There’s just not a lot that’s better than getting to spend quality time with our children. Taking them shopping, playing at the park, playing family board games . . . Regardless of what it looks like, time spent having fun with our kids is tough to beat. And yet, if you’re like me, you don’t get nearly as much of this time as we want. Whether it’s your work schedule, or keeping up the house and running errands (or all the above), our daily responsibilities can eat up every last minute of the day. You turn around and you realize you haven’t spent much time with your children.
My background as a Marriage and Family Therapist means that I care deeply about families. How can we make sure that we fight our schedules for as much meaningful time with our children as possible?
Just five minutes of one-on-one time with a child is proven to grow and strengthen the parent-child relationship. Isn’t that encouraging? Small amounts of quality time go a long way. But it’s important HOW we spend these five-minutes of focused one-on-one time that really matters. We have to be present and fully engaged. Let’s look at how we can do this:
First, we have to clear distractions. I know most of us are guilty of walking around the house with our phones in our hands or pockets. When we are intentionally engaging with our children, we have to learn to put the phone down. Leave it on the counter. Then, turn off any other distractions such as TVs or computers. Go somewhere with no digital distractions.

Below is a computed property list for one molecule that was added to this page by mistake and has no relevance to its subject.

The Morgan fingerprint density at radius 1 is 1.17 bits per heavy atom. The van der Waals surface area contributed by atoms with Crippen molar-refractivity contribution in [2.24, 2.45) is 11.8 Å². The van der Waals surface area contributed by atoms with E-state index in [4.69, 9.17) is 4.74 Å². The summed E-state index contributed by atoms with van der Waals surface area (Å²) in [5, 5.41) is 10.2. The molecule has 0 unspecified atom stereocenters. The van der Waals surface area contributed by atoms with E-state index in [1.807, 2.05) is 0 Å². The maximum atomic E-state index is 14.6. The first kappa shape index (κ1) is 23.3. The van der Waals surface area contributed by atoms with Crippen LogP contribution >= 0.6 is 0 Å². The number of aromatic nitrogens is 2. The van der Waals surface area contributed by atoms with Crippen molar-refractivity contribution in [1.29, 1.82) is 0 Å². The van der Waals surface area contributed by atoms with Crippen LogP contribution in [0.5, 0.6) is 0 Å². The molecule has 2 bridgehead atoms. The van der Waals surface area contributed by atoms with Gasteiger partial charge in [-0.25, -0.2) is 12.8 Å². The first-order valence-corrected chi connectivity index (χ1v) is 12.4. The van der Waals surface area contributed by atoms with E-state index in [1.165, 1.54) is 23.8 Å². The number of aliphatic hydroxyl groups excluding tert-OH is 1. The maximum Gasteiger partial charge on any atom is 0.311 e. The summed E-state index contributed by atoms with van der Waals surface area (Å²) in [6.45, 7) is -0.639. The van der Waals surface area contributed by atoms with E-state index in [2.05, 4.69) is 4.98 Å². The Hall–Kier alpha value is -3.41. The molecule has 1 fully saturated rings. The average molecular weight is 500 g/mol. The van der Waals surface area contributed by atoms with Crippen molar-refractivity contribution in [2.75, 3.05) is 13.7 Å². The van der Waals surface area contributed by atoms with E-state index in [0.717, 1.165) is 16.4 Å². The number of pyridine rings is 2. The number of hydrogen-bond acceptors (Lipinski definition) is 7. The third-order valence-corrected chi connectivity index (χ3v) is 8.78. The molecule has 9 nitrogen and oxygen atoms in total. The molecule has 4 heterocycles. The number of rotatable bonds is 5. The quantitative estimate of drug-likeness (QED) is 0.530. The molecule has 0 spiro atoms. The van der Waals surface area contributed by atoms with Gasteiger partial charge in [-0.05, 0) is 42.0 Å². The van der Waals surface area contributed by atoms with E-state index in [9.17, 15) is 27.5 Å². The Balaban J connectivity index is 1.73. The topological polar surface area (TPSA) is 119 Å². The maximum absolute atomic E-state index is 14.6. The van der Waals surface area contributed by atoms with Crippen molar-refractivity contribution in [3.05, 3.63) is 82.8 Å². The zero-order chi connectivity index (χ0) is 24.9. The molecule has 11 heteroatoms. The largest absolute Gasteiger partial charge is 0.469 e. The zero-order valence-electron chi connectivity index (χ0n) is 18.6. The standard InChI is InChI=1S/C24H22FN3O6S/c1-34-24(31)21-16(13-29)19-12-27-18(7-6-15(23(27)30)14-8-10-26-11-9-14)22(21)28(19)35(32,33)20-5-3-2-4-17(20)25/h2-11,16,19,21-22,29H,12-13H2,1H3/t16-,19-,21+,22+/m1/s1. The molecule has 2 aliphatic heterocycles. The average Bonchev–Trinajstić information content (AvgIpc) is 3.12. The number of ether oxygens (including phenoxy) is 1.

Second, the time we spend with our children should be spent engaging with them on an age-appropriate level. For younger, preschool age children, “play” is great! How often do our toddlers or preschoolers say, “Can you come play with me” and we’ll say, “Not right now, I’m busy.” Too often I’m afraid. Saying yes even for five or ten minutes will grow our bond with our children. For five minutes, stop what you’re doing and go play dress-up or race hot wheel cars or have a pillow fight
For elementary age children, your five minutes may still involve play at times, but also other creative interactions. Maybe it’s drawing animals together or cooking muffins with one another, all the while inquiring about their thoughts or interests, or just maybe telling a story from your childhood.
As they enter preteen and teen years, sitting down and talking is the way to go. However, many teens do better when they don’t have to look at you straight in the eyes while talking. So grab an adult coloring book and chat while you are coloring side by side together, or chat while you’re playing a video game or shooting hoops outside. Be intentional with your questions. Don’t ask just “yes/no” questions but ones that are open-ended to encourage opportunities to talk deeper.
I’d love to hear from you about other ways you can spend focused time within certain age groups. Let’s get a discussion going so we can all help one another create more of these high-quality bonding moments.